The Worst Mistake: Teen Drinking

 teens and alcohol, drunk teens, underage drinking,

Brooke is a 15-year-old from Sunnyvale, CA. She enjoys dancing, traveling, studying languages, and her dream is to study, work, or live abroad.

I woke up that morning two summers ago next to one of my best friends. There was a stench in the air, it completely filled my room. I walked to my bathroom to freshen up and the memories came flooding back in. We had been drinking the night before, and I had stains on my carpet to prove it.  It was our first time, so I suppose we didn’t exactly know our limits. It seemed that the second we were both done showering (and removing the chunks from our hair!) that my mom came home. Of course, I thought of a cover story quickly and told her that the four various vomit splotches on my floor were from my friend. She was “sick”.  Due to the lack of evidence, my mom was forced to believe us- we thought we would never be found out! Then, a couple months later my one and only mistake caught up with me- I had left the water bottle filled with vodka in my dresser.  I felt like I was never going to hear the end of it! It took my mom about 6 months to allow me to see my friend again.

All in all, I think it could’ve been handled in a much smoother fashion. Now I’m not saying that it was only my parents who handled it badly, but it was me too. I didn’t ever want to discuss it; I just wanted it to disappear. I knew I made a mistake, I felt bad about it, and I had apologized and promised to prove it to my mom that I would be well behaved (which I was until this point). But my mother doesn’t let things go. That’s where she goes wrong.  If she wouldn’t have raised her voice, I might’ve decided to talk about it. I’m not saying teenagers shouldn’t have to pay for their mistakes, but if you get too upset, they’ll never want to tell you anything again. My mom has always used that typical line: “You know you can always tell me anything, right? It doesn’t matter how bad the situation is, I want you to know you can trust me.” Unfortunately, now I feel like I never want to tell her about anything serious ever again. I’m scared of her reaction, and I don’t want her to define me by the mistakes I’ve made. I don’t want to be held back, disciplined, and reminded of it forever. My mom being mad about it all the time makes me not even want to be in the same house; and sometimes it makes me want to be more rebellious.  She seems to view me like a bad kid now. If there’s no way to change her mind no matter how well I’ve behaved, then I might as well not worry about what she thinks since she would’ve been thinking about it any way.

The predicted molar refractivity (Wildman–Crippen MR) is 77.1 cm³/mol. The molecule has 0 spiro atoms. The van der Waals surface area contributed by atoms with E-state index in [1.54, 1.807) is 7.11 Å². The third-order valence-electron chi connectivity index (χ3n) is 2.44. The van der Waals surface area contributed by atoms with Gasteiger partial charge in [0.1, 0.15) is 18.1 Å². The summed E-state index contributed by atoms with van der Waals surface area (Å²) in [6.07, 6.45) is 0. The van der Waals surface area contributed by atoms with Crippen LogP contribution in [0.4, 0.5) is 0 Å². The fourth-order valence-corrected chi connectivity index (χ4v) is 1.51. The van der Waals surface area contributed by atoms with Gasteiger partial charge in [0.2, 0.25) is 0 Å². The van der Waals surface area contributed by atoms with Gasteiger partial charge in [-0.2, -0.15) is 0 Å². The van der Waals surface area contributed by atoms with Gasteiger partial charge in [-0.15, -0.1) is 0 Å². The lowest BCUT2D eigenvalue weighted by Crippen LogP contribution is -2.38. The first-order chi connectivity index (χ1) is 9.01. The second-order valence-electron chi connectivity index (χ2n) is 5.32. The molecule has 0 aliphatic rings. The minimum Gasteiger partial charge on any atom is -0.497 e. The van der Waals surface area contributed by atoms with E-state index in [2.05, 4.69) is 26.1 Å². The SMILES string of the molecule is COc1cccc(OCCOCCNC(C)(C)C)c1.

The lesson that I’d like parents to get from this? Simply listen.  Talk to them as if you were a guidance counselor, don’t scream and yell, because that won’t solve anything. This doesn’t mean they shouldn’t be punished, but if you want your teen to continue trusting you, you should come into the conversation calm and unhostile, don’t make it an argument, make it a mutual understanding.

 

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